Tesla’s NZ service centre close but long wait for the Model 3

The Tesla Model 3: 345km range per charge, zero to 100km acceleration: six seconds; delivery time: 18 months

RELATED AUDIO: Greater Auckland's Matt Lowrie sides with AT against electric vehicles (July 6)

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Tesla’s New Zealand service centre and showroom will open in a couple of months' time.

The company’s nearest press office (in Australia), did not immediately respond to a query about the American' company's new digs but a sales rep at the company’s pop-up store in the old Ponsonby Fire Station told NBR it would be October –  a little later than the “mid-year” time frame put forward in February.

The Tesla service centre and retail store will be on Auckland’s Karangahape Rd, on the block that used to host Telecom’s old headquarters. It will feature PowerPack batteries and solar tiles as well as vehicles.

Tesla founder Elon Musk handed over the first 30 units of the new Model 3 over the weekend in the US.

Billed as the company’s first affordable electric vehicle, it will sell in basic ($US35,000/345km range) and premium ($US44,0000/500km range) versions.

That’s certainly good buying compared to the Tesla Model X SUV on display in Ponsonby, priced from $NZ149,305 right up to $NZ308,465 if you include all of the available add-ons and upgrades, from a larger battery to extend its range from 413km  to 572km, a self-drive option, seven seats and superior acceleration of 0 to 100km in 3.1 seconds (delivery is promised in October).

That’s the good news.

The bad is that production delays, combined with the fact 300,000 people paid a deposit before the Model 3 before it was even launched, mean Kiwis who queue are faced with a long wait, along with everyone else.

A Model 3 today ordered today will arrive in New Zealand in approximately 18 months' time, the rep said (and despite the official manufacturing launch over the weekend, there is still no order option for the Model 3 on Tesla’s Australia-New Zealand website, although you can reserve a place in the queue for $US1500).

By that time, you might also be able to fulfil Transport Minister Simon Bridges' electric vehicle-incentive dream of driving your Telsa in the bus lane — although not if Auckland Transport has anything to do with it. As NBR earlier reported, the agency is bucking the minister's plan.

UPDATE: A Tesla spokeswoman tells NBR: "International Model 3 deliveries will begin in late 2018, contingent upon regulatory approvals, starting with left-hand drive markets, followed by right-hand drive markets in 2019."


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7 Comments & Questions

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The minister's plan is a masterstroke of pro-petrol, pro-car madness that is rightly being shunned by the councils. Bus lanes are for public transport and bikes - as soon as you allow cars in they'll all want a turn. No, minister. Bad.

How much will the Tesla 3 retail for in New Zealand? I've only seen US figures so far.

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The Tesla sales rep I spoke to said the NZ pricing will be the same as the US pricing, after allowing for freight (remembering that Yanks claim their $US7500 tax credit post-purchase).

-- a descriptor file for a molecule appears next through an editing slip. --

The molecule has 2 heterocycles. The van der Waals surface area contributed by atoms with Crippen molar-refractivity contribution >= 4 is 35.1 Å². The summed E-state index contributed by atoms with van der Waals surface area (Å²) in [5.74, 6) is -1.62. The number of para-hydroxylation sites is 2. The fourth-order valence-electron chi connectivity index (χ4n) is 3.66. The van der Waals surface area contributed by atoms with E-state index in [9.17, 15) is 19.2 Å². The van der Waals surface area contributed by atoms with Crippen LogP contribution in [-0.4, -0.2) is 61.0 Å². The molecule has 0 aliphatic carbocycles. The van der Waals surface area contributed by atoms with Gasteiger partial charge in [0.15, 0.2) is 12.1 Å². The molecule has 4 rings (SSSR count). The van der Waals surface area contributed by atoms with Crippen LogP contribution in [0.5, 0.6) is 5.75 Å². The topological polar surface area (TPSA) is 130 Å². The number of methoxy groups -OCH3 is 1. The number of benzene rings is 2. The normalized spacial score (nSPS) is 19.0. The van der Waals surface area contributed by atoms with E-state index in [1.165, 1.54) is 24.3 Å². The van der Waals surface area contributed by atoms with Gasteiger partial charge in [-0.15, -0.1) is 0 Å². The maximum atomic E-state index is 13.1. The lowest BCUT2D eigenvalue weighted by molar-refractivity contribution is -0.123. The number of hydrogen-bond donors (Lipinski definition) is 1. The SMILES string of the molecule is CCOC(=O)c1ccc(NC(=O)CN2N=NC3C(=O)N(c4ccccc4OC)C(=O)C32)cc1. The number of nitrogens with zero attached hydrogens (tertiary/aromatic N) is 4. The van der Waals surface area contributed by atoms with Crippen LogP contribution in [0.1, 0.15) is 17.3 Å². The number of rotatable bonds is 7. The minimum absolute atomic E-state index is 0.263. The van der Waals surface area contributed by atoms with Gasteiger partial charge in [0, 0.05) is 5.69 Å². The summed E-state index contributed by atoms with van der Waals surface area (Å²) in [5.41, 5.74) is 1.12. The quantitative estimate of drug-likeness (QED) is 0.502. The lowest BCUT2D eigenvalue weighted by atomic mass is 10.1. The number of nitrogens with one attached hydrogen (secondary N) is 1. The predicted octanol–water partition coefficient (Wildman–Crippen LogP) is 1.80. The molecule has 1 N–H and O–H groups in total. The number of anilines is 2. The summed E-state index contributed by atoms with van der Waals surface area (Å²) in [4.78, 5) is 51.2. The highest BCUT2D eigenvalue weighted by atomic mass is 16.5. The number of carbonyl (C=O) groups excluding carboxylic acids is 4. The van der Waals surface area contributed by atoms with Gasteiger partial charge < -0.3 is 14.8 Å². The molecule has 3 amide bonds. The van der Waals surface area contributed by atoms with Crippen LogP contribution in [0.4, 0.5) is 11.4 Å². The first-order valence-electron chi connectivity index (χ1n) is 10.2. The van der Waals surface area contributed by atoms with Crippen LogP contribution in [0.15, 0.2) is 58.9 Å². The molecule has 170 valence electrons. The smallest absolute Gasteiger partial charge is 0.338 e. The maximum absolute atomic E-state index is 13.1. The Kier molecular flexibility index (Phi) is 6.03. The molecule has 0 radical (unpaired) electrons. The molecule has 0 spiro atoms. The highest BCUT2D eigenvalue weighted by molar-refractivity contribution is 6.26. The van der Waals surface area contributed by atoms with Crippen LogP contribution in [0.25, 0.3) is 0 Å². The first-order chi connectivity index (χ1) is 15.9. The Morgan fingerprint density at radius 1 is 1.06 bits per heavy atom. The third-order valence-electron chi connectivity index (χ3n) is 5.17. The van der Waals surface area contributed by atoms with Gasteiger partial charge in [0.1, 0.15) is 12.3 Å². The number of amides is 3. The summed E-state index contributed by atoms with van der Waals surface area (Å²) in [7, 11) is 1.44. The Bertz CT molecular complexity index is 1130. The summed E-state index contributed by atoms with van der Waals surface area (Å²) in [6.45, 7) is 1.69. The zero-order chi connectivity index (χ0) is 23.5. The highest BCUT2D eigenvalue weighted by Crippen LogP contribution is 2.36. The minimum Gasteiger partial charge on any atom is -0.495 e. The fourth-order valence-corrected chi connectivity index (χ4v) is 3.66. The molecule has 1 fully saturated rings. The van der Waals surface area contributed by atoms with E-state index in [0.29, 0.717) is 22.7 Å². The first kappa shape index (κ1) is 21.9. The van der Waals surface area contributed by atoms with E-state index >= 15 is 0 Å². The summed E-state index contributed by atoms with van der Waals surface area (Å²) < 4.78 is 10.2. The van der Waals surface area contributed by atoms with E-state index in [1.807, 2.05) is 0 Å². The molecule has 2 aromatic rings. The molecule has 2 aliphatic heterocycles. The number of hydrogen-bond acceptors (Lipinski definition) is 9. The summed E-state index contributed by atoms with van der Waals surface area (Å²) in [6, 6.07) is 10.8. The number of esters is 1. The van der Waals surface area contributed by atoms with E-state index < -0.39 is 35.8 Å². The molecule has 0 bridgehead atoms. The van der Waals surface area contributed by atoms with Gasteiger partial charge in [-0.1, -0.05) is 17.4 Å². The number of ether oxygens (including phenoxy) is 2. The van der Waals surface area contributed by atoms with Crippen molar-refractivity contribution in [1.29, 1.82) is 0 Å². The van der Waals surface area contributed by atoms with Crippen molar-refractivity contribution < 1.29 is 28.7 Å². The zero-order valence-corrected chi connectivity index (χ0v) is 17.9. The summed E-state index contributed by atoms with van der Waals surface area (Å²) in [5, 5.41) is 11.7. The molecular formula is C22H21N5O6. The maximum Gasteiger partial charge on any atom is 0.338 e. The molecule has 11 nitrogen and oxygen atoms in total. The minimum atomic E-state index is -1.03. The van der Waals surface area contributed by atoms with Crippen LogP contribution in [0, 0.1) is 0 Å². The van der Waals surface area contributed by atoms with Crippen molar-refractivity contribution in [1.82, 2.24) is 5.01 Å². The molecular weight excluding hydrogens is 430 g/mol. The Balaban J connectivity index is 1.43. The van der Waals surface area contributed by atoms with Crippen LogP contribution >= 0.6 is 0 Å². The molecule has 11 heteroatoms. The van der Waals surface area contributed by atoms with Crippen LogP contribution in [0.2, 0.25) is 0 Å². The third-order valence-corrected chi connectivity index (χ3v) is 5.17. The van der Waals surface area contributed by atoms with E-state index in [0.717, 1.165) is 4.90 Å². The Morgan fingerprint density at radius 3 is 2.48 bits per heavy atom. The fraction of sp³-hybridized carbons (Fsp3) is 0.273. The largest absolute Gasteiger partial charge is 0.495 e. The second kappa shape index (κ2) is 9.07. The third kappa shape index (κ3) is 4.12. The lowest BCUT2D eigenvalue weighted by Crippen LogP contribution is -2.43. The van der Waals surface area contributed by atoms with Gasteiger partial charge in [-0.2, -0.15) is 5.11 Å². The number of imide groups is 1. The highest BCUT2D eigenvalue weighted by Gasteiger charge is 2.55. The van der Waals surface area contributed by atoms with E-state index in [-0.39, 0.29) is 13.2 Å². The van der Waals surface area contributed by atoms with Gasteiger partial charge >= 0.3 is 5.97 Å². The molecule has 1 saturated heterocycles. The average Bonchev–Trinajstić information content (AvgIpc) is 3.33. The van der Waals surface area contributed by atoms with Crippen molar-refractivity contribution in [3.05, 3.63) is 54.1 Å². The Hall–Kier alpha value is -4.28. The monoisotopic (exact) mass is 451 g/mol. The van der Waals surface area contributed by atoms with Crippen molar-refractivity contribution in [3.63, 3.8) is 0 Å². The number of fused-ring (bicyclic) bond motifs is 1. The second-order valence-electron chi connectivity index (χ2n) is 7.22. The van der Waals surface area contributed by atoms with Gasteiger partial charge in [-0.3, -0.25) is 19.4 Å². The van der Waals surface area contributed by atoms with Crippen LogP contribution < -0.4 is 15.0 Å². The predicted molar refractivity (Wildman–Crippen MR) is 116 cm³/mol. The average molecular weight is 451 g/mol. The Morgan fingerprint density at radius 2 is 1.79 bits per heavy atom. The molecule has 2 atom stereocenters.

The electric-vehicles-in-the-bus-lane policy is:

1. The kind of incentive you need to really jolt people away from petrol cars

2. Only applicable while EVs are less than 2% of vehicles on the road (that is, up to around 2020/2021)

3. The idea of driving an EV along the northern motorway buslane at rush-hour, zooming past the gridlock, is just so cool. Auckland Transport and NZTA have basically squashed Bridges' policy, but I tell ya <dragged away from keyboard by NBR sub-editors>

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Saw a Model 3 at the lights yesterday, being driven by Microsoft CEO. Looks great in the metal. Cheapest Model X is $75k US and $150k NZ so 2 x $35k = $70k NZ. That's my guess.

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My hubby's a tow-truck driver and attended an industry workshop briefing last month to bring himself up to speed on the insurance implications of towing FEV's (fully electric vehicles). He was saying most of the boys there were rubbing their hands together about the increased business that will be generated due to 'flat batteries'. As he said, "..... spare 5 liter petrol canisters wont be any use to those dudes".

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Although most electric cars have good range analysis and their navigation systems will inform you if you don't have enough range to get to your destination. Some will even suggest reroutes to charging stations on your way and tell you how long you need to charge at them.

I can't think of too many ICE cars where the nav system is hooked up to fuel gauges, consumption figures and reroutes you if you are going to run low.

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The future is here, but is it even going to be electric cars, or are we all going to be driving around in drones?

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Cant wait to rid the country of ice vehicles,manufacturers cheating emissions for their own cause, been happening for years, all in each others pockets,like oil companies fixing prices, rorting the nieve public.sooner we have eletrik vehicles the better,I hope musk sends them broke with tesla.

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